The training needs of nurses and allied professionals could be undermined if the government merges the three main clinical education advisory bodies.

HSJ’s sister magazine Nursing Times has learned officials are drawing up plans to create a special health authority called Health Education England to oversee education and training across all clinical professions.

The medics’ body Medical Education England would be merged with the allied health professional advisory board and the nursing and midwifery professional advisory board.

Medical Education England, which covers medicine, dentistry, pharmacy and healthcare science, is by far the largest of the three bodies that would be absorbed into Health Education England. As a result medical education is expected to dominate the new organisation, leading to fears that the nursing and midwifery component could be merely a “subcommittee”.

Health Education England is expected to be responsible for allocating £4bn-£5bn of funding annually.

The dominance of medical concerns in education funding was apparent earlier this year when the Department of Health delayed for the second year running promised reforms to increase funding for pre-registration nurse placements, as that would involve shifting funds from undergraduate medical placements.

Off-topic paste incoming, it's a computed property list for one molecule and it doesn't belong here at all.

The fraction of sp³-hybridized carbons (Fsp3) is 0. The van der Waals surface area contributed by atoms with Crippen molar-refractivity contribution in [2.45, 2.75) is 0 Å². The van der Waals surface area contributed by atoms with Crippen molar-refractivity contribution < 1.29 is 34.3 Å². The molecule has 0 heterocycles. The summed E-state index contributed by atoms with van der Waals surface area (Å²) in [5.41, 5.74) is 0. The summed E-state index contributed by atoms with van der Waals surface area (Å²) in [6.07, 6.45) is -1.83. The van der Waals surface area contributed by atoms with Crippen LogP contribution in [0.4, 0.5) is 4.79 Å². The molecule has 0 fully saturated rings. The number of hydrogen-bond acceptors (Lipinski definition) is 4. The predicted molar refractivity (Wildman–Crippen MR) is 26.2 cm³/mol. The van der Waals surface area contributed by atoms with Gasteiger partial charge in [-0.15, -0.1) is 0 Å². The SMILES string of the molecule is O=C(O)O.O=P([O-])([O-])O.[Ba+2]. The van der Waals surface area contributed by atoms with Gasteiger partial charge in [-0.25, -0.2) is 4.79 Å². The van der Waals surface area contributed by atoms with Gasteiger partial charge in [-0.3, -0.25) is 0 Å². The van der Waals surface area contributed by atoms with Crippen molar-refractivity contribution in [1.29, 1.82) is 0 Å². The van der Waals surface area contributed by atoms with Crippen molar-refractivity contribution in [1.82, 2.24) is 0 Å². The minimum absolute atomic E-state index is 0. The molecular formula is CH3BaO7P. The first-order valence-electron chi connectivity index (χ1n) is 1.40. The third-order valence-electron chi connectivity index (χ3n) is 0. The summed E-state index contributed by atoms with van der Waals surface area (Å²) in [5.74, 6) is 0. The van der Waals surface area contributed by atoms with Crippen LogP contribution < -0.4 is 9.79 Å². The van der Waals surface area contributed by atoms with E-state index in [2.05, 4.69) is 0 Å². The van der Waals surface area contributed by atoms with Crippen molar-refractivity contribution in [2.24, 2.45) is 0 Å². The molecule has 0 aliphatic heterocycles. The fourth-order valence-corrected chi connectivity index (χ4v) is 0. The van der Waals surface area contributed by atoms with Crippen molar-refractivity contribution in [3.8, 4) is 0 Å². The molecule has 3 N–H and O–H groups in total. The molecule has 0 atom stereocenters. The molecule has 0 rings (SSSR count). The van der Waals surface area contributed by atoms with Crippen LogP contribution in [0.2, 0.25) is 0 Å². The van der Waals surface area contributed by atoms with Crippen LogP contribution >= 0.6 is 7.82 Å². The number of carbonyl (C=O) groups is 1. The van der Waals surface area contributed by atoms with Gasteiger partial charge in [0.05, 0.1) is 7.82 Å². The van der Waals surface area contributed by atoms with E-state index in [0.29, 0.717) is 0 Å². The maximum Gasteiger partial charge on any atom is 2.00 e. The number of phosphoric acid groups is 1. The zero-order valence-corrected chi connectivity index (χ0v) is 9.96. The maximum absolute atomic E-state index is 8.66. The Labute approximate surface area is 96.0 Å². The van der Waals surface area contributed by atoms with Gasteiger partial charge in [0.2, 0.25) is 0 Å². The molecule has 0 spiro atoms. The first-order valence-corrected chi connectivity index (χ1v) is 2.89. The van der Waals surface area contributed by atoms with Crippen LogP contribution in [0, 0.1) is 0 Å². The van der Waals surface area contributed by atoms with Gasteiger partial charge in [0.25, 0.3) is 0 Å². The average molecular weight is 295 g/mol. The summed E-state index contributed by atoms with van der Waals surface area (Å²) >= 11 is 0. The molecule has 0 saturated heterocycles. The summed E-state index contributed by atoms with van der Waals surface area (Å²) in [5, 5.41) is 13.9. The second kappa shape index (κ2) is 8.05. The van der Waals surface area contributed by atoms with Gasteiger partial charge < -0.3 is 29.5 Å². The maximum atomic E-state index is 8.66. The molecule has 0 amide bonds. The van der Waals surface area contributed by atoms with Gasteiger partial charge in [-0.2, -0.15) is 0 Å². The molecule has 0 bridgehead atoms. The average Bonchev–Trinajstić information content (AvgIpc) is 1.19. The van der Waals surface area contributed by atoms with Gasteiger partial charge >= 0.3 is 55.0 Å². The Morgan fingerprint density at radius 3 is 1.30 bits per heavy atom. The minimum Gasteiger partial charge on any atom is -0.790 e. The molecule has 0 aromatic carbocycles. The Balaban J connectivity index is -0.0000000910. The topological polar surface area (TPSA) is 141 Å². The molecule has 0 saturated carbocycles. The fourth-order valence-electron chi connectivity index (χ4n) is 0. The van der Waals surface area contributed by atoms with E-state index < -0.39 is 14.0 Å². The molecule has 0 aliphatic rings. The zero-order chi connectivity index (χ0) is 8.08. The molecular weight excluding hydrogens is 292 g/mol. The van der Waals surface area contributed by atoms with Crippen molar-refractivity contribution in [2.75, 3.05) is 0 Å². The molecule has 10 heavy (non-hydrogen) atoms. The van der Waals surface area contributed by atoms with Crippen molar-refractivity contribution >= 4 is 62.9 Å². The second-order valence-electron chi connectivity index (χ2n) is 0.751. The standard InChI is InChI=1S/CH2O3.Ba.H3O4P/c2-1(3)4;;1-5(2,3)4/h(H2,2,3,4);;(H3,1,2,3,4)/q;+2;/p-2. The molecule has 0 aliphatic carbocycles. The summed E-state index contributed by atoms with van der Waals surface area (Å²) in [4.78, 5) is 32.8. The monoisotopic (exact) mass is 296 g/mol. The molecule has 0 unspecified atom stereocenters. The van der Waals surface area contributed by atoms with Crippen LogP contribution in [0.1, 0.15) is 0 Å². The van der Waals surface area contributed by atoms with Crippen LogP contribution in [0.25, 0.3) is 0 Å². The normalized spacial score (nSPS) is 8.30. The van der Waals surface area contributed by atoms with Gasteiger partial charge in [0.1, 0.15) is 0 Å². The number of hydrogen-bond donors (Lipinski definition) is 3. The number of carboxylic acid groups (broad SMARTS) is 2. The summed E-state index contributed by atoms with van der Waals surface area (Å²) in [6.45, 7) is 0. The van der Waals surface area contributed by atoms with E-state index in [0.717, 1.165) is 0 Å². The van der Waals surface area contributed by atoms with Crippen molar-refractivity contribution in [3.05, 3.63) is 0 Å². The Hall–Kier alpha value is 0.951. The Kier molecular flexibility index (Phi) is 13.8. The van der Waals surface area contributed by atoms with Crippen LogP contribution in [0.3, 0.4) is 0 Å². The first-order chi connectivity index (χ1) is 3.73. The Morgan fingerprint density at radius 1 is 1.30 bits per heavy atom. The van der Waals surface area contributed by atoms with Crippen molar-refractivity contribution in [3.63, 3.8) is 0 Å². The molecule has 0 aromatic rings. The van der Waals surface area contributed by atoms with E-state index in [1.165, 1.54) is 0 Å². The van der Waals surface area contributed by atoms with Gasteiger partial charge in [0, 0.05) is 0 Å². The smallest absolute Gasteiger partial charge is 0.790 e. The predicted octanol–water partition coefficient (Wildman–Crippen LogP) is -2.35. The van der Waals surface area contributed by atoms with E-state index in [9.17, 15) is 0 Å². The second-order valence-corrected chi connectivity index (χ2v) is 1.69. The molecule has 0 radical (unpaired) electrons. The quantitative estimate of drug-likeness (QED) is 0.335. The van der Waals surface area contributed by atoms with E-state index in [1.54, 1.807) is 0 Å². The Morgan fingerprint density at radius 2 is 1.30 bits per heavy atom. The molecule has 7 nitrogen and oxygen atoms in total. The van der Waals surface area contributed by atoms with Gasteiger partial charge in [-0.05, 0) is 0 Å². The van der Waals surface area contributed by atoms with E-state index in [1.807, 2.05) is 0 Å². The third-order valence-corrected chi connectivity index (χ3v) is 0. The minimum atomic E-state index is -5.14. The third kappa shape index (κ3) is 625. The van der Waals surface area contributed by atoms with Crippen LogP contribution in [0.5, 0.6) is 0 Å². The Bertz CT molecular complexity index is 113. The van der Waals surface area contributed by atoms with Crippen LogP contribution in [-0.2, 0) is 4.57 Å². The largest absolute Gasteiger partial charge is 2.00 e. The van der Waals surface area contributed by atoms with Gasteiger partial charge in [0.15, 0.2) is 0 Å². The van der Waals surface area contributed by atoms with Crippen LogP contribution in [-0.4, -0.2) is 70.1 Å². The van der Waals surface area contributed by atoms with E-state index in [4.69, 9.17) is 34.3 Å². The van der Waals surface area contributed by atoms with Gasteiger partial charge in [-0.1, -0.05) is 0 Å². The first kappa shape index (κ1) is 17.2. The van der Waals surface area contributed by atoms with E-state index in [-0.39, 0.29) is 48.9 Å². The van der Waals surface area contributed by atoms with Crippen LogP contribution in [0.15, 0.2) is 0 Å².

The merger proposal is contained in a draft consultation on NHS education and training - which builds on the government’s health white paper Liberating the NHS - and is expected to be made public in mid December.

The views of NHS staff will be sought on the proposals, but the idea of creating one health education body is said to have strong government support.

Behind the scenes, nurse educators have been lobbying hard to be treated as equals in the planned body.

Council of Deans of Health chair Sue Bernhauser said: “We support a merger of these three bodies, not Medical Education England looking after the rest of us. We have had to have discussions with the DH about it.”

Health Education England will need a chair, non-executive directors and a chief executive.

Ms Bernhauser said nurses should have “more seats on the board” than doctors, because they comprise a greater proportion of the NHS workforce.